- [Ahem] The book I wrote, Wikipedia:The Missing Manual, contains a large number of step-by-step tutorials on how to edit. A lot of thought went into deciding what to create tutorials about, how much to cover in each, and the sequence of chapters/concepts in the book. While not perfect, this seems to me to be a good place to start (for example, by making a list of tutorials in the book), to avoid "reinventing the wheel". And another book, How Wikipedia Works, contains a lot of how-to-edit instructions, and could be similarly useful. (Unfortunately the text of that book isn't available online, at the moment, though one of the authors is planning to put it back up.) -- John Broughton
- Hi John, thanks for the feedback. I am very familiar with your book, and refer people to it frequently -- it's a fantastic resource. I did not realize you had put the entire text on Wikipedia, which is great to know!
- I think you've misunderstood what we're trying to do here -- which is to be expected, as I haven't done a good job of explaining it.
- The core of this project is to produce resources for how to easily produce screencasts, and an online home/WikiProject for people who want to work on that in an ongoing way. So, in the design of the project, we are not trying to make decisions about what are the most important ones to produce, or the very best way to do them; rather, we're exploring ways to provide resources that help motivate/support people to create screencasts that are useful to moving a specific discussion or training session forward.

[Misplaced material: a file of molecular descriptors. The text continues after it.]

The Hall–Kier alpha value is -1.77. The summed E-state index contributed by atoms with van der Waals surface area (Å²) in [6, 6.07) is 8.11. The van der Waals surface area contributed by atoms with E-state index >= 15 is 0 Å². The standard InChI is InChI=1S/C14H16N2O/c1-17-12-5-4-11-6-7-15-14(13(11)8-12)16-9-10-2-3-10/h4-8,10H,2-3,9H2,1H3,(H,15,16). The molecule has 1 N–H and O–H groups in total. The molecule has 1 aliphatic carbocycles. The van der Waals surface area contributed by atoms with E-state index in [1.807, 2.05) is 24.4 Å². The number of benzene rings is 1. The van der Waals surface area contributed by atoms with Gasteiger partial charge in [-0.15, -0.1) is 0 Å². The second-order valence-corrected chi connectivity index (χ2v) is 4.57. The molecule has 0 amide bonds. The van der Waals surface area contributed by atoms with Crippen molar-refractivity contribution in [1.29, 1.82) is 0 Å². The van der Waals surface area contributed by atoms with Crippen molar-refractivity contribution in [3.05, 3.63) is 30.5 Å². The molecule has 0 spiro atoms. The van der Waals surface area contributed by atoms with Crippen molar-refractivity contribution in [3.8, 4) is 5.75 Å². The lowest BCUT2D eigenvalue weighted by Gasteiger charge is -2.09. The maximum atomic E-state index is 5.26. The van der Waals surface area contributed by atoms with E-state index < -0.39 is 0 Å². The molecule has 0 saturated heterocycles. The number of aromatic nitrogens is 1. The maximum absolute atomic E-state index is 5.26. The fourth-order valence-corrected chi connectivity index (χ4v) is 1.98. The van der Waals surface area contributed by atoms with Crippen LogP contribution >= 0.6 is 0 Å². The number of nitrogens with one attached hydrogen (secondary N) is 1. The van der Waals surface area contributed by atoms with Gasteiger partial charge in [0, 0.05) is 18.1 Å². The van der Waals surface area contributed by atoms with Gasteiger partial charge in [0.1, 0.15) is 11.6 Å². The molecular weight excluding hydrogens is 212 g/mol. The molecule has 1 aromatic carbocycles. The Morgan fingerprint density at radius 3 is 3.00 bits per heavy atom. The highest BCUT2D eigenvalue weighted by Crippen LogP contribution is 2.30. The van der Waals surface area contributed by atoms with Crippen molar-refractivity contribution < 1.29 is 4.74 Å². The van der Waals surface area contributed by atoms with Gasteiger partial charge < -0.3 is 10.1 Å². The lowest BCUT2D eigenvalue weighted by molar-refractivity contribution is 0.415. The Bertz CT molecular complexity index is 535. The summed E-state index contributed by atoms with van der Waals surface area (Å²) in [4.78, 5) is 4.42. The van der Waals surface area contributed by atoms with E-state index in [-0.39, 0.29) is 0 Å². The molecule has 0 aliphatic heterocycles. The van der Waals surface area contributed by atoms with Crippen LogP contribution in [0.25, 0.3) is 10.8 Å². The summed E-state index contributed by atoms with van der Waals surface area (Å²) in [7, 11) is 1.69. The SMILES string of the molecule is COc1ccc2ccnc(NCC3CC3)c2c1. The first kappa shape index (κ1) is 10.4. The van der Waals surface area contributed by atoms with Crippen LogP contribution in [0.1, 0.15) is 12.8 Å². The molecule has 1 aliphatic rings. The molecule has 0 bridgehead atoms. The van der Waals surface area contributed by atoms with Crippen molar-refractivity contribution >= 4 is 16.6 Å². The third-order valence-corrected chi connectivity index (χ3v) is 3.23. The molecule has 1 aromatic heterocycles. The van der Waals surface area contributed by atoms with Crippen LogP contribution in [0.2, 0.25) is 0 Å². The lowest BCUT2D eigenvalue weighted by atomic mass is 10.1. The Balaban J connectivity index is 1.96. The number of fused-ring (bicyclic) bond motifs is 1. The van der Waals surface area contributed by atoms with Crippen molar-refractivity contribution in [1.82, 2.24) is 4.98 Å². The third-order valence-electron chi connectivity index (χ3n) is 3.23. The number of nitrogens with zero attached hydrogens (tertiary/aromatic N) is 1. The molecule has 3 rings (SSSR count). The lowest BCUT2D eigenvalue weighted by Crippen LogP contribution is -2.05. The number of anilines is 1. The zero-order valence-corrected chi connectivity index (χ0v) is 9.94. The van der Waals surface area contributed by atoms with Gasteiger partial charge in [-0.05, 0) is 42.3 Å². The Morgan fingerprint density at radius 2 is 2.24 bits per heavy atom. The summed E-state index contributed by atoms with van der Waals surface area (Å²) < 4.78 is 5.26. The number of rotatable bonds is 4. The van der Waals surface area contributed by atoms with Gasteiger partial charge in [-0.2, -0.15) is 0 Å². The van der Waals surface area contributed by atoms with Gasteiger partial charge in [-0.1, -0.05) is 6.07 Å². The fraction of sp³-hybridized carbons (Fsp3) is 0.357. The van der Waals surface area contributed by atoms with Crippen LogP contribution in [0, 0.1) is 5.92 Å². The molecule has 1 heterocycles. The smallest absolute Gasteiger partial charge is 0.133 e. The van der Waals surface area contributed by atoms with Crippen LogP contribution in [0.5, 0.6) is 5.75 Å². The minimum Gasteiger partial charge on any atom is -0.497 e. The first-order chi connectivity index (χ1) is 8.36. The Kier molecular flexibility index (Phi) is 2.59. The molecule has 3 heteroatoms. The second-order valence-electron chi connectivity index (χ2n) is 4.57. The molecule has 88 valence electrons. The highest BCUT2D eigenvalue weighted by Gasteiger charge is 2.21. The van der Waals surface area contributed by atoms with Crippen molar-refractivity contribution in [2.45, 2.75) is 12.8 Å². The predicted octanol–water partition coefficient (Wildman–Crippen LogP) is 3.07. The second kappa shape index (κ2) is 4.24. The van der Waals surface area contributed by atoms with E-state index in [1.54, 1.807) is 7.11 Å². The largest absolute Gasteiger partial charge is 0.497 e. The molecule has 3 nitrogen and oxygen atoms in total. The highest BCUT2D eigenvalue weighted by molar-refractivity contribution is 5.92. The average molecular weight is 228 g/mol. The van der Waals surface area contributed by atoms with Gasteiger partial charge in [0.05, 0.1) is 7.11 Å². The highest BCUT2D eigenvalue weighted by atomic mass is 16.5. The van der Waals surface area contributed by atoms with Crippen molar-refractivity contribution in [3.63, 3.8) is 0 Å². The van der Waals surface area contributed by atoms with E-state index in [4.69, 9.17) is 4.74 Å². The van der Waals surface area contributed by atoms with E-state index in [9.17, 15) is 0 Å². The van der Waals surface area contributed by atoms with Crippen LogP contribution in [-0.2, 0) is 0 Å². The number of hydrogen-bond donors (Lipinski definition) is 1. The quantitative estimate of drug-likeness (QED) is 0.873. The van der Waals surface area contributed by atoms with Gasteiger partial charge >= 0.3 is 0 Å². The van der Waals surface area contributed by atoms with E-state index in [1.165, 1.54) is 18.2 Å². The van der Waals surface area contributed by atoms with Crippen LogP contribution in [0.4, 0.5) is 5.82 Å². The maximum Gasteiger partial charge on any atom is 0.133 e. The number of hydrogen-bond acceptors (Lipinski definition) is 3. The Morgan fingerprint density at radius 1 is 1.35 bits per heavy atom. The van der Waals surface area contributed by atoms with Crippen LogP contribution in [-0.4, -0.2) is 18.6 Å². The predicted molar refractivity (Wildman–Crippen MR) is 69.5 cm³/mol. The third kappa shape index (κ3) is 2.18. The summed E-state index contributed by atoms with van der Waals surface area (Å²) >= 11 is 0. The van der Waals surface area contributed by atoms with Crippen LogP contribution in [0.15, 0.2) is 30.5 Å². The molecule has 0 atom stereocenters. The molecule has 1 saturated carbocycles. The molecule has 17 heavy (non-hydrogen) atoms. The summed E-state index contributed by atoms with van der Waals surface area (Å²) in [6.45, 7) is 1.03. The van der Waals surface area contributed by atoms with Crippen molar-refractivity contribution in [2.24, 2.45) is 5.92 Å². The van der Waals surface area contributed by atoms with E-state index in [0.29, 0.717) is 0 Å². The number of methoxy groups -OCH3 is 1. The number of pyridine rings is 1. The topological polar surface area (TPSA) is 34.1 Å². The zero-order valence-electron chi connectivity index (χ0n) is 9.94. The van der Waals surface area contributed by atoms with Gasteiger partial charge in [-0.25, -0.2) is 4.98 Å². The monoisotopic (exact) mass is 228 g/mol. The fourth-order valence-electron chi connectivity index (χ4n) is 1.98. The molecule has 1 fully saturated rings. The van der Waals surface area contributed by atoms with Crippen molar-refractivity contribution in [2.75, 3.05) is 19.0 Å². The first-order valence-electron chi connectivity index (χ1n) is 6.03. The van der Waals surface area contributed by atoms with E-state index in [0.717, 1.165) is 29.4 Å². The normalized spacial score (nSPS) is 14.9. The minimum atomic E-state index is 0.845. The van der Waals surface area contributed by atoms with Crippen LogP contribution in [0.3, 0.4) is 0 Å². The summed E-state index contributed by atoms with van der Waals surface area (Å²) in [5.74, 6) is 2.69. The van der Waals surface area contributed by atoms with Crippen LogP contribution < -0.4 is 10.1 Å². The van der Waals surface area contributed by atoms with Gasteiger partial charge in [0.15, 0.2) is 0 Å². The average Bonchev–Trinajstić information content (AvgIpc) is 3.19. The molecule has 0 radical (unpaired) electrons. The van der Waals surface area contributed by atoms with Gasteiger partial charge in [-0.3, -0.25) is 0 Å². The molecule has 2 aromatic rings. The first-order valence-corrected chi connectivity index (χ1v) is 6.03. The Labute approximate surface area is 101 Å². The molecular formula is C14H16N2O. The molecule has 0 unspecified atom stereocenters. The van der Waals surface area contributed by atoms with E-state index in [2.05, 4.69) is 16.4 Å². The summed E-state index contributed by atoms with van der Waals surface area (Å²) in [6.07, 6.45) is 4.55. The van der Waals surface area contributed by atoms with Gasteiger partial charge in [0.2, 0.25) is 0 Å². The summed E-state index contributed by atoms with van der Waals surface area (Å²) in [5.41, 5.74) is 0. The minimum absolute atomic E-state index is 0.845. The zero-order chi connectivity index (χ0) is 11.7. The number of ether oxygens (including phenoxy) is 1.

- So, the list is meant as a brainstorming space, nothing more. In a way, I would *like* to see people reinventing the wheel, on an individual basis -- "inventing wheels" that serve the subject areas they personally know, or their language version, or their preferred Wikimedia project, or people their age, etc. Of course, the more people are informed about work like yours as they do that -- and sharing their own thinking as they create resources -- the better.
- Does that approach make sense to you? -Pete F 16:16, 30 August 2010 (UTC)
- Yes, it makes sense to provide tools and information to Wikipedians who would then uses the tools and information to produce the screencasts that have everyday editors, and people considering becoming editors, as their target audience. Wikipedia would benefit tremendously by having a large set of how-to screencasts for editors. John Broughton 20:10, 30 August 2010 (UTC)
Let's do some of this on en
Hello, I guess I made the cut. Can anyone else who's going and notices this page contact me at User talk:Peregrine Fisher on en.wikipedia.org. I'd like to discuss things, and it's hard to do it here. Thanks. - Peregrine Fisher 01:23, 10 September 2010 (UTC)